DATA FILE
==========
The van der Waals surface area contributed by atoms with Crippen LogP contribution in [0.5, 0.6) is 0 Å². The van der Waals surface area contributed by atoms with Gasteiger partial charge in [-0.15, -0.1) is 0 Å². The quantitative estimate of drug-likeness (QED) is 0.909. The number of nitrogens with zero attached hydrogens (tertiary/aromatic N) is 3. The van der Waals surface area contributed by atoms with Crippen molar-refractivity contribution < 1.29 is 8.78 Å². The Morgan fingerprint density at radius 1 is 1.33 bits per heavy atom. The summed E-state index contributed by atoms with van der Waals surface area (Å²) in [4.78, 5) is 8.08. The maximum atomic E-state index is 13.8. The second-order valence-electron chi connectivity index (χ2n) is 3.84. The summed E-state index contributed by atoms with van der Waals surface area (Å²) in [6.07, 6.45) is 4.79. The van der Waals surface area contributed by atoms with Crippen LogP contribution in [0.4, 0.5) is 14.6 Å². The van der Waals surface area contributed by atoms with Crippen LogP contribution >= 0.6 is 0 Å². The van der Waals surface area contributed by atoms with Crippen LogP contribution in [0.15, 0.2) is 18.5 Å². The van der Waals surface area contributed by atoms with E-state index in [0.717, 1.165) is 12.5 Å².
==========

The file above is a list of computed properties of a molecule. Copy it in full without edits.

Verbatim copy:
The van der Waals surface area contributed by atoms with Crippen LogP contribution in [0.5, 0.6) is 0 Å². The van der Waals surface area contributed by atoms with Gasteiger partial charge in [-0.15, -0.1) is 0 Å². The quantitative estimate of drug-likeness (QED) is 0.909. The number of nitrogens with zero attached hydrogens (tertiary/aromatic N) is 3. The van der Waals surface area contributed by atoms with Crippen molar-refractivity contribution < 1.29 is 8.78 Å². The Morgan fingerprint density at radius 1 is 1.33 bits per heavy atom. The summed E-state index contributed by atoms with van der Waals surface area (Å²) in [4.78, 5) is 8.08. The maximum atomic E-state index is 13.8. The second-order valence-electron chi connectivity index (χ2n) is 3.84. The summed E-state index contributed by atoms with van der Waals surface area (Å²) in [6.07, 6.45) is 4.79. The van der Waals surface area contributed by atoms with Crippen LogP contribution in [0.4, 0.5) is 14.6 Å². The van der Waals surface area contributed by atoms with Crippen LogP contribution >= 0.6 is 0 Å². The van der Waals surface area contributed by atoms with Crippen LogP contribution in [0.15, 0.2) is 18.5 Å². The van der Waals surface area contributed by atoms with E-state index in [0.717, 1.165) is 12.5 Å².